Lukashenko Promises a Fair Election

ReutersPresident Lukashenko holding his young son, Nikolai, as he votes in parliamentary elections in Minsk on Sunday.
MINSK — Belarussians voted for a new parliament on Sunday, and President Alexander Lukashenko expressed confidence that the election would proceed smoothly and lead to improved relations with the West.

Lukashenko, accused of flouting fundamental rights during 14 years in power, has freed political prisoners and eased curbs on the opposition, shut out of the outgoing 110-member parliament. His opponents this time have been allowed to put forward some 70 candidates and hope to win up to 30 seats.

"If the election goes smoothly, the West will recognize Belarus," a beaming Lukashenko said after voting in Minsk.

Lukashenko remains banned from traveling to the United States and European Union on grounds that he blatantly rigged his 2006 re-election. The EU has said it may consider easing or lifting its sanctions if the election goes well.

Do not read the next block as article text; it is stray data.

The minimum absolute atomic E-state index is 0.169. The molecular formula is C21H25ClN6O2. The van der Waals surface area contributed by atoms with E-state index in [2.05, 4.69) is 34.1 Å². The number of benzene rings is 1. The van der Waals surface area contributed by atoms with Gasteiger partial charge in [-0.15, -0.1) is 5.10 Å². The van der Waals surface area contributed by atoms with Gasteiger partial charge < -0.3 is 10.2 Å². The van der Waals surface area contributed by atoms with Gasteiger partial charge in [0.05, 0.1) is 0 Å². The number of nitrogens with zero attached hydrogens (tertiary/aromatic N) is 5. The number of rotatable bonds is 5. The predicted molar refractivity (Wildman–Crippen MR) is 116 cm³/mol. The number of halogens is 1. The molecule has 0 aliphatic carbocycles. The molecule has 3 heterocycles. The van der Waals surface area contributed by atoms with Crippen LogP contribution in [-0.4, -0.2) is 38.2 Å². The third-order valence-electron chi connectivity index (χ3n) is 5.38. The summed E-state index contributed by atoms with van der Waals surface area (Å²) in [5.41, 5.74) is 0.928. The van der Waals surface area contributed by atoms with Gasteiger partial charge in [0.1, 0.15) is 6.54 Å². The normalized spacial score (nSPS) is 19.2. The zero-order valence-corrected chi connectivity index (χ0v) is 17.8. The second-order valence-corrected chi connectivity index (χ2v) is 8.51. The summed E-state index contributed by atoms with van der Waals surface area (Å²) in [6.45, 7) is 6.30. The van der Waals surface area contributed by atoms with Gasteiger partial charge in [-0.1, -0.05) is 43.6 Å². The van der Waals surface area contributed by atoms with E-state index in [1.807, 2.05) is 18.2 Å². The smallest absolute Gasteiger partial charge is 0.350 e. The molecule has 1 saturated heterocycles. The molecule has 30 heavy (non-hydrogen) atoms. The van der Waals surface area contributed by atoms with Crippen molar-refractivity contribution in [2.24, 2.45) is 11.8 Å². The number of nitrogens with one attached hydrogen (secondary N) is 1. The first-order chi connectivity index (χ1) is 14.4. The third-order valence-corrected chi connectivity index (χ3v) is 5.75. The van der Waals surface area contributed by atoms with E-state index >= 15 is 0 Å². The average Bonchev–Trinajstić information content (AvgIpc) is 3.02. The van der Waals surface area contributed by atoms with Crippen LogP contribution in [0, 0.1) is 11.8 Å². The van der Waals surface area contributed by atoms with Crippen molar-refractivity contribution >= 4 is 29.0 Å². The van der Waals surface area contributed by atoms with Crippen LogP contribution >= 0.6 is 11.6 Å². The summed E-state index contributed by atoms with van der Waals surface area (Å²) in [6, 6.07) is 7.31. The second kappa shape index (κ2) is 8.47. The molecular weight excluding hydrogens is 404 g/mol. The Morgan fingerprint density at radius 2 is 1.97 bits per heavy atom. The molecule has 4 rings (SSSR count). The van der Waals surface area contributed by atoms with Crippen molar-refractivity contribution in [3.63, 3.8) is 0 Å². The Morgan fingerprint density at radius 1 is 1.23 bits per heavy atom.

The Organization for Security and Cooperation in Europe has sent 477 observers, and their observations on whether the poll was free or fair may matter more than the actual outcome.

"Of course, the Central Election Commission and officials in polling stations are now nicer, they do not seek confrontation," Alexander Kozulin, an opposition leader freed from jail last month, told reporters after voting. "But this is all superficial, it does not change the basic problems."

Lukashenko says he wants the opposition to win some seats, if only to counter Western critics. But he remained contemptuous of its current leaders.

"We need … a constructive opposition," he said. "But the current opposition is short-lived. It will disappear because they represent only themselves and have lost their worth."

Voting started at 8 a.m. and lasted until 8 p.m. First unofficial results were expected in the early hours of Monday.